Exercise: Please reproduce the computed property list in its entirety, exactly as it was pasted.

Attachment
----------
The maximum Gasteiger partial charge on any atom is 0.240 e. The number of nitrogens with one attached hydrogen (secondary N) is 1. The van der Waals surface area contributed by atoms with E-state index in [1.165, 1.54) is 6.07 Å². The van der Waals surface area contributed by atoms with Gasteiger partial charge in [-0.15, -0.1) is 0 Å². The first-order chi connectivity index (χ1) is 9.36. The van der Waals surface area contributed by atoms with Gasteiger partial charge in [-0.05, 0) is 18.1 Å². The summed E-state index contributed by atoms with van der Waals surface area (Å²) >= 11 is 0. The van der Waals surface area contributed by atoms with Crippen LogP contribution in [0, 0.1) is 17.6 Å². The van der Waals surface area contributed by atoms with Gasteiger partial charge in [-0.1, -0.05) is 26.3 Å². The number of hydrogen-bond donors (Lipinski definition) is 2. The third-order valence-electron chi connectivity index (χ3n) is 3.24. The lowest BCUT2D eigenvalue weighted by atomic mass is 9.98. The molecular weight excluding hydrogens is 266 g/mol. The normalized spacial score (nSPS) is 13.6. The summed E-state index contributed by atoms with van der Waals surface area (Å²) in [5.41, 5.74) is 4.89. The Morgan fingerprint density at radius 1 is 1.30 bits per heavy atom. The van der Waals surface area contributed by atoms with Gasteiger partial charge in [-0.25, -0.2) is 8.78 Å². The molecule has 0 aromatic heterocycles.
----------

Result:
The maximum Gasteiger partial charge on any atom is 0.240 e. The number of nitrogens with one attached hydrogen (secondary N) is 1. The van der Waals surface area contributed by atoms with E-state index in [1.165, 1.54) is 6.07 Å². The van der Waals surface area contributed by atoms with Gasteiger partial charge in [-0.15, -0.1) is 0 Å². The first-order chi connectivity index (χ1) is 9.36. The van der Waals surface area contributed by atoms with Gasteiger partial charge in [-0.05, 0) is 18.1 Å². The summed E-state index contributed by atoms with van der Waals surface area (Å²) >= 11 is 0. The van der Waals surface area contributed by atoms with Crippen LogP contribution in [0, 0.1) is 17.6 Å². The van der Waals surface area contributed by atoms with Gasteiger partial charge in [-0.1, -0.05) is 26.3 Å². The number of hydrogen-bond donors (Lipinski definition) is 2. The third-order valence-electron chi connectivity index (χ3n) is 3.24. The lowest BCUT2D eigenvalue weighted by atomic mass is 9.98. The molecular weight excluding hydrogens is 266 g/mol. The normalized spacial score (nSPS) is 13.6. The summed E-state index contributed by atoms with van der Waals surface area (Å²) in [5.41, 5.74) is 4.89. The Morgan fingerprint density at radius 1 is 1.30 bits per heavy atom. The van der Waals surface area contributed by atoms with Gasteiger partial charge in [-0.25, -0.2) is 8.78 Å². The molecule has 0 aromatic heterocycles.